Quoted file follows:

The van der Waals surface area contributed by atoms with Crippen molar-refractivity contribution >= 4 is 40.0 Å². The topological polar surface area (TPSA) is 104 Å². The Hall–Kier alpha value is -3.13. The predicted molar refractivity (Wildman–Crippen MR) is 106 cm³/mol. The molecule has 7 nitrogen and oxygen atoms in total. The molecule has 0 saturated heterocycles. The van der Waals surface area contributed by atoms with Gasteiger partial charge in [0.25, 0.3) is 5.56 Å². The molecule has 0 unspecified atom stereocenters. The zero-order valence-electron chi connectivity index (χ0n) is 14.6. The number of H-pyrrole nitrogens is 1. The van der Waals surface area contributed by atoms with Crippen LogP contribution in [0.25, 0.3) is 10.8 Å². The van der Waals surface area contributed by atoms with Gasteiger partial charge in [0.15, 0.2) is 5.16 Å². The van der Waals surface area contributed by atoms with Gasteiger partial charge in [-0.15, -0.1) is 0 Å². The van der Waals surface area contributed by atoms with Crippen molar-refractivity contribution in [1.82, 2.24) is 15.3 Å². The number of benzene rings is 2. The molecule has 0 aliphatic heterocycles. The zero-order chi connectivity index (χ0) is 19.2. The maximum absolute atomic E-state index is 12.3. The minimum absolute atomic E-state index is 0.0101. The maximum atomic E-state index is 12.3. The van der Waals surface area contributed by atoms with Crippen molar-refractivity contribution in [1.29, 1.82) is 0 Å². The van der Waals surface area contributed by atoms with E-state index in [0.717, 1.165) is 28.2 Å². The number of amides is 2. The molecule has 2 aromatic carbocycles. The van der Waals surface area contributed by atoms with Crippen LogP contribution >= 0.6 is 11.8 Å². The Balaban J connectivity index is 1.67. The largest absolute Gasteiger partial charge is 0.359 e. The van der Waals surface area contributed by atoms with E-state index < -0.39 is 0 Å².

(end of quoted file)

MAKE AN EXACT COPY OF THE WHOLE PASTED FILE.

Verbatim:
The van der Waals surface area contributed by atoms with Crippen molar-refractivity contribution >= 4 is 40.0 Å². The topological polar surface area (TPSA) is 104 Å². The Hall–Kier alpha value is -3.13. The predicted molar refractivity (Wildman–Crippen MR) is 106 cm³/mol. The molecule has 7 nitrogen and oxygen atoms in total. The molecule has 0 saturated heterocycles. The van der Waals surface area contributed by atoms with Gasteiger partial charge in [0.25, 0.3) is 5.56 Å². The molecule has 0 unspecified atom stereocenters. The zero-order valence-electron chi connectivity index (χ0n) is 14.6. The number of H-pyrrole nitrogens is 1. The van der Waals surface area contributed by atoms with Crippen LogP contribution in [0.25, 0.3) is 10.8 Å². The van der Waals surface area contributed by atoms with Gasteiger partial charge in [0.15, 0.2) is 5.16 Å². The van der Waals surface area contributed by atoms with Gasteiger partial charge in [-0.15, -0.1) is 0 Å². The van der Waals surface area contributed by atoms with Crippen molar-refractivity contribution in [1.82, 2.24) is 15.3 Å². The number of benzene rings is 2. The molecule has 0 aliphatic heterocycles. The zero-order chi connectivity index (χ0) is 19.2. The maximum absolute atomic E-state index is 12.3. The minimum absolute atomic E-state index is 0.0101. The maximum atomic E-state index is 12.3. The van der Waals surface area contributed by atoms with Crippen molar-refractivity contribution in [1.29, 1.82) is 0 Å². The van der Waals surface area contributed by atoms with E-state index in [0.717, 1.165) is 28.2 Å². The number of amides is 2. The molecule has 2 aromatic carbocycles. The van der Waals surface area contributed by atoms with Crippen LogP contribution >= 0.6 is 11.8 Å². The Balaban J connectivity index is 1.67. The largest absolute Gasteiger partial charge is 0.359 e. The van der Waals surface area contributed by atoms with E-state index < -0.39 is 0 Å².